Part 1: Summary Statistics
- President Obama job approval – last 30 days: 47-49% approve/disapprove (was 47-49% approve/disapprove)
- Generic Congressional Vote – last 30 days: 43-41% Republican (was 43-42% Republican)
- Congressional retirements (including defeats): 62 (51 in the House and 11 in the Senate)
- Congressional Primary defeats: 9 (8 in the House and 1 in the Senate)
Part 2: Projections (based on average of last 30 days of polling where states have held their primaries)
US Senate: 49 Democrats, 47 Republicans, 1 Independent, 3 Tossups (was 49-47-1 Democrat in last scorecard)
- Projected Republican gains in Nebraska and North Dakota
- Republican held seat in Indiana too close to call
- Democratic held seats in Montana and Virginia too close to call
- Republican held seat in Maine has an Independent in the race who is staying above 55% in polling
- (Note: 15 out of 33 Senate contests have not yet had their party primaries, so we are not in a position to call those races).
Governor: 30 Republicans, 10 Democrats, 1 Independent (was 30-19 Republican in last scorecard)
- Projected Republican gain in North Carolina
- (Note: 5 out of 11 Governor’s races do not have the party nominees selected yet, so we are not in a position to call those races).
Part 3: How we call a state – President, Governor, Senate
We believe that the best way to make our state by state calls in the Presidential race is to look at the actual percentage President Obama is receiving in the polls (and NOT the margin by which President Obama leads (or trails) Mitt Romney in any poll). There is a simple reason for this: when you’re talking about a controversial incumbent, those who are not explicitly supporting him in the polls will almost certainly end up voting for Romney on Election Day. Therefore, we have been compiling poll results by state and taking the average of that state’s poll results for the last 30 days. In the process of doing so, we have also considered Obama’s 2008 showing as a yardstick. Here are our criteria (which will be similar for statewide races for Governor or Senator):
(1) Safe Democratic/Obama or safe Republican/Romney (dark blue/red) – if no polls have been conducted within the last 30 days for that state, a 2008 Obama (or McCain) percentage of 60% or above gets this rating. If polls have been conducted, an Obama (or Romney) average of 50% or more gets this classification;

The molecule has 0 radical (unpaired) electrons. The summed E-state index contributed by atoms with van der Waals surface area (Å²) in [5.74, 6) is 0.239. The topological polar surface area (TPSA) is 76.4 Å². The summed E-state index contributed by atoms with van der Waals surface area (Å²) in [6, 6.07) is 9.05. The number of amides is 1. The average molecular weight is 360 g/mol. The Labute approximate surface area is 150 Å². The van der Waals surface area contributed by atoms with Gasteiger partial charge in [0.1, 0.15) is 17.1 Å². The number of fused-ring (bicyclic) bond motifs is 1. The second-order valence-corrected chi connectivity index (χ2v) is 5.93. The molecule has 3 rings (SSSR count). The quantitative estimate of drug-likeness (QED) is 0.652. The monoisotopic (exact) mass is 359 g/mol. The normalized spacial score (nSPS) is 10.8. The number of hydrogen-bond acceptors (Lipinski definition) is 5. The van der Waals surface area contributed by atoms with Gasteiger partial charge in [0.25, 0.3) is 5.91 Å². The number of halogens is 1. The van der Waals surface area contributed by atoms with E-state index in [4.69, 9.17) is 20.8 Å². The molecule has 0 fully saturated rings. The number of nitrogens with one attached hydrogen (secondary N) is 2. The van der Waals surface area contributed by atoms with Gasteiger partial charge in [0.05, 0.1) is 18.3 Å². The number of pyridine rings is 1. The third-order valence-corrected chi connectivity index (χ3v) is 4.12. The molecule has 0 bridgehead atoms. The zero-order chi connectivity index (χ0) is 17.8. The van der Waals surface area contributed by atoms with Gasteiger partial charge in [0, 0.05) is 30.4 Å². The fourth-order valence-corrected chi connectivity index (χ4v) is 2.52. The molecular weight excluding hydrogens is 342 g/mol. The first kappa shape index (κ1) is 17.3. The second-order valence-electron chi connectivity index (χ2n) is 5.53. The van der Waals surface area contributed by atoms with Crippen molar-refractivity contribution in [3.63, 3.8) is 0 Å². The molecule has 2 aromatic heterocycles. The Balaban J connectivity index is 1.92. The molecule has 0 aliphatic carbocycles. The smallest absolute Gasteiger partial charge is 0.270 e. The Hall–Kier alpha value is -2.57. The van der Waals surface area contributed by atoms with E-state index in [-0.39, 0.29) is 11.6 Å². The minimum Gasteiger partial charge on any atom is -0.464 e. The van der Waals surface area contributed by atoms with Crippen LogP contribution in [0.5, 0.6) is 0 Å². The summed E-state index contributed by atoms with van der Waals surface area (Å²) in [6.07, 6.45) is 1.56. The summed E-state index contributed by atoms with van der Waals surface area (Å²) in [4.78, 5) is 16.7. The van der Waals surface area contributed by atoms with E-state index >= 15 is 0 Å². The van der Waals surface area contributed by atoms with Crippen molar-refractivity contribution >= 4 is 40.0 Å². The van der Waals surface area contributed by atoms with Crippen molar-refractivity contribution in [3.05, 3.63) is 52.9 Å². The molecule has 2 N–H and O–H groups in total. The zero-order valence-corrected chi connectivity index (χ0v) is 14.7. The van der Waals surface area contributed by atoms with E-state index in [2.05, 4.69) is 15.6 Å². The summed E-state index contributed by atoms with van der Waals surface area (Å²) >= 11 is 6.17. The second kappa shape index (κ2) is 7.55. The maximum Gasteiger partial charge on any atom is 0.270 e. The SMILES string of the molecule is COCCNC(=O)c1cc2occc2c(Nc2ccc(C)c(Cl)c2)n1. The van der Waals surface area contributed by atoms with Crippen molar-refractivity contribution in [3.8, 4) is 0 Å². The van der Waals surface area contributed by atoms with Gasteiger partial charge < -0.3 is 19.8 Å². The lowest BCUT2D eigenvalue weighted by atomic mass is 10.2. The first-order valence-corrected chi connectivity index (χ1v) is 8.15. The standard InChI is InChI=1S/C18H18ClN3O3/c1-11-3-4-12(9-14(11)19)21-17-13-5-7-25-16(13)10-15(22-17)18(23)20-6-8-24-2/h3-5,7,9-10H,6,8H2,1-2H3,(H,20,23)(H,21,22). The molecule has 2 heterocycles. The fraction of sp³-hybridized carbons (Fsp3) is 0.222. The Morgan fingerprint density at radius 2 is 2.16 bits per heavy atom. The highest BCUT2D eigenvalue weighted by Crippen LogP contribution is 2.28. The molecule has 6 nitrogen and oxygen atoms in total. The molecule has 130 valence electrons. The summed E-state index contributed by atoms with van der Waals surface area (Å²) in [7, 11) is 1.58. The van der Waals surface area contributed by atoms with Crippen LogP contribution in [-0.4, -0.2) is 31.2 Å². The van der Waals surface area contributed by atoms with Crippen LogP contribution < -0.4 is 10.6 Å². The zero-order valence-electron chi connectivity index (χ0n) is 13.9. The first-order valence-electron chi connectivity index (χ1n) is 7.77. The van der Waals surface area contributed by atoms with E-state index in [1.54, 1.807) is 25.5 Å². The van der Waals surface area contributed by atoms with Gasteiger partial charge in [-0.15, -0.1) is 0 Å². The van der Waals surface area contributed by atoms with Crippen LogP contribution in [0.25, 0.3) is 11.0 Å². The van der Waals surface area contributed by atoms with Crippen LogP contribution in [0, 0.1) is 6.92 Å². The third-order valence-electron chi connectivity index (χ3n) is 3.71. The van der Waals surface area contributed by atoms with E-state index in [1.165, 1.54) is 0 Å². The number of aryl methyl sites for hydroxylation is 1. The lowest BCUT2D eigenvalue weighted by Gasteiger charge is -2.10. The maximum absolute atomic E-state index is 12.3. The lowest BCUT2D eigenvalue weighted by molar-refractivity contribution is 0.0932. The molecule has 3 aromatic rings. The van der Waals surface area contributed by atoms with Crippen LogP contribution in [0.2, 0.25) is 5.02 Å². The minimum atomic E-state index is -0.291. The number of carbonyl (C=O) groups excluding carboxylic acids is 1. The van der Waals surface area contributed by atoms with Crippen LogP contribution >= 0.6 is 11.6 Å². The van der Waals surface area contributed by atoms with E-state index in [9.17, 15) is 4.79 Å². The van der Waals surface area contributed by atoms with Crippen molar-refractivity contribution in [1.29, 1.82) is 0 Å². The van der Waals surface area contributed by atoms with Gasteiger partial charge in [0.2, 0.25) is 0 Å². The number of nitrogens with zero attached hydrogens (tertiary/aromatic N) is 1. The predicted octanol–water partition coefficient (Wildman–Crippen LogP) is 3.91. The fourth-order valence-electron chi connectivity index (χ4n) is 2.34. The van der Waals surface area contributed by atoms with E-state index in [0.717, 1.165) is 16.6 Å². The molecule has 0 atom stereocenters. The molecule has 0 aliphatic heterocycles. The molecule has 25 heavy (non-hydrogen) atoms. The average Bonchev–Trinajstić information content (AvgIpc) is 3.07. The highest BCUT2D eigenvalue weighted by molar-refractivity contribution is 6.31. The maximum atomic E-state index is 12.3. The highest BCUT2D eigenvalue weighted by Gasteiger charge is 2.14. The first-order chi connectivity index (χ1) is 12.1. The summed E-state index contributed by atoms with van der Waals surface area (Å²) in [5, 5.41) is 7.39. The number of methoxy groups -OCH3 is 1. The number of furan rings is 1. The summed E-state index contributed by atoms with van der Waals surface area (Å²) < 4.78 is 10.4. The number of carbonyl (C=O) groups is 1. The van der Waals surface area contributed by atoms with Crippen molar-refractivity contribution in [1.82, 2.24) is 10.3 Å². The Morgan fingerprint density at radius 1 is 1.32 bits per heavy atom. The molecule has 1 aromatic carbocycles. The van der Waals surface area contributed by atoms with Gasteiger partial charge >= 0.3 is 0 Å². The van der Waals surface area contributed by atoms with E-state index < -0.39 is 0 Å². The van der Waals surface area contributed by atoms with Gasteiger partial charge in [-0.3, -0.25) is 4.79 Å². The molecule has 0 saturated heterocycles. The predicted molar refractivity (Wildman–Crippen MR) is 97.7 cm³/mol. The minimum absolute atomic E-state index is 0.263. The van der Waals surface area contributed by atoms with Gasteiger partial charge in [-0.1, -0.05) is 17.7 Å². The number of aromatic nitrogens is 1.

(2) Lean Democratic/Obama or lean Republican/Romney (light blue/red) – if no polls have been conducted within the last 30 days for that state, a 2008 Obama (or McCain) percentage between 53-59% gets this rating. If polls have been conducted, an Obama (or Romney) average percentage of 49% or less with a lead of 3 or more points will get this classification;
(3) Tossup (yellow) – if there was polling done, a candidate leads by less than 3 points or the 2008 election results had the winning candidate (Obama or McCain) receiving 52% or less;
(4) Senate/gubernatorial primary has not been held yet (or, no polls have been publicly released) (gray)
(5) No Senate/gubernatorial race in 2012 for this state (black)
Part 4: Presidential Scorecard (270 electoral votes required to win): Obama 271, Romney 191, Undecided 76 (prior scorecard: 264-191 Obama)
Last week was a relatively light week as far as statewide polls go; those that were released showed seven states’ needing to be reclassified, with the net result slightly in President Obama’s favor. We wish to emphasize “slightly” because Obama’s approval rating (where he remains “underwater” at 47-49%) remains unchanged, and the generic Congressional vote moved slightly more towards the Republicans.
What happened ? Several polls in Michigan consistently showed Obama with more than a 3 point lead, which is why we reclassified this state from “tossup” to “leans Democratic.” Overall, his average lead there is 48-42%. Take out a PPP poll (PPP polls typically tilt towards the Democrats), and Obama’s lead is 46-43%. While Colorado partially offset this by moving from “leans Democratic” to “tossup”, Michigan has nearly twice the electoral votes that Colorado does.
Other than that, polling showed Obama converting Wisconsin and Nevada from “leans Democratic” to “solid Democratic”, as his average poll lead in those states is exactly at 50%. At the same time, recently released polling in Washington and Minnesota shows Obama weakening there; these states have been moved from “solid Democratic” to “leans Democratic.” This polling was released by the same firm who last polled these states in May. At that point in time, President Obama led with over 50% in both states; therefore, we are comfortable making these two calls on the basis of a single poll.